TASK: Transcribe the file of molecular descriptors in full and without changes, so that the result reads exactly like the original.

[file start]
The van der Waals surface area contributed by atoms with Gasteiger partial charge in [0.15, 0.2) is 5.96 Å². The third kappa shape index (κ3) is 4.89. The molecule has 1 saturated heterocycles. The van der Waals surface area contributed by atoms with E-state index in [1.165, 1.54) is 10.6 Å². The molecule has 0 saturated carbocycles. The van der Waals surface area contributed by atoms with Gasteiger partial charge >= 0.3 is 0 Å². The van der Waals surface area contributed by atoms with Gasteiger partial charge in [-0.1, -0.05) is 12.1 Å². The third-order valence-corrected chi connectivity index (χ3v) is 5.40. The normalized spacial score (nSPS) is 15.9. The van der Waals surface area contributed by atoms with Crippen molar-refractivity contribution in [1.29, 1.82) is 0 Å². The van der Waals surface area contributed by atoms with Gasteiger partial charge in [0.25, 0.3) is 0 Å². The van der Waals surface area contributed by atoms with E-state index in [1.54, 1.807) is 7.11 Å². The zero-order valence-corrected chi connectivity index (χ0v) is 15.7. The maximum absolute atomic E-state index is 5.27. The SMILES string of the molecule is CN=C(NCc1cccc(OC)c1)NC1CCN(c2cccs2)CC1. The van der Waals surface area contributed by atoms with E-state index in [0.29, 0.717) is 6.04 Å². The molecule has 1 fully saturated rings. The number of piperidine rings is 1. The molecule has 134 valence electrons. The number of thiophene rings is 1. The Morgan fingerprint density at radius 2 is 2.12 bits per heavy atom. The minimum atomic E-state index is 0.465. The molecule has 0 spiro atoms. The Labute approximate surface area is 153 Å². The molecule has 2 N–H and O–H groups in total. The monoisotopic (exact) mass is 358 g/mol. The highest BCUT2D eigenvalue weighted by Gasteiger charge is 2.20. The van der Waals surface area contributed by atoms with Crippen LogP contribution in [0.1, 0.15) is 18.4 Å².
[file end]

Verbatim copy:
The van der Waals surface area contributed by atoms with Gasteiger partial charge in [0.15, 0.2) is 5.96 Å². The third kappa shape index (κ3) is 4.89. The molecule has 1 saturated heterocycles. The van der Waals surface area contributed by atoms with E-state index in [1.165, 1.54) is 10.6 Å². The molecule has 0 saturated carbocycles. The van der Waals surface area contributed by atoms with Gasteiger partial charge >= 0.3 is 0 Å². The van der Waals surface area contributed by atoms with Gasteiger partial charge in [-0.1, -0.05) is 12.1 Å². The third-order valence-corrected chi connectivity index (χ3v) is 5.40. The normalized spacial score (nSPS) is 15.9. The van der Waals surface area contributed by atoms with Crippen molar-refractivity contribution in [1.29, 1.82) is 0 Å². The van der Waals surface area contributed by atoms with Gasteiger partial charge in [0.25, 0.3) is 0 Å². The van der Waals surface area contributed by atoms with E-state index in [1.54, 1.807) is 7.11 Å². The zero-order valence-corrected chi connectivity index (χ0v) is 15.7. The maximum absolute atomic E-state index is 5.27. The SMILES string of the molecule is CN=C(NCc1cccc(OC)c1)NC1CCN(c2cccs2)CC1. The van der Waals surface area contributed by atoms with E-state index in [0.29, 0.717) is 6.04 Å². The molecule has 1 fully saturated rings. The number of piperidine rings is 1. The molecule has 134 valence electrons. The number of thiophene rings is 1. The Morgan fingerprint density at radius 2 is 2.12 bits per heavy atom. The minimum atomic E-state index is 0.465. The molecule has 0 spiro atoms. The Labute approximate surface area is 153 Å². The molecule has 2 N–H and O–H groups in total. The monoisotopic (exact) mass is 358 g/mol. The highest BCUT2D eigenvalue weighted by Gasteiger charge is 2.20. The van der Waals surface area contributed by atoms with Crippen LogP contribution in [0.1, 0.15) is 18.4 Å².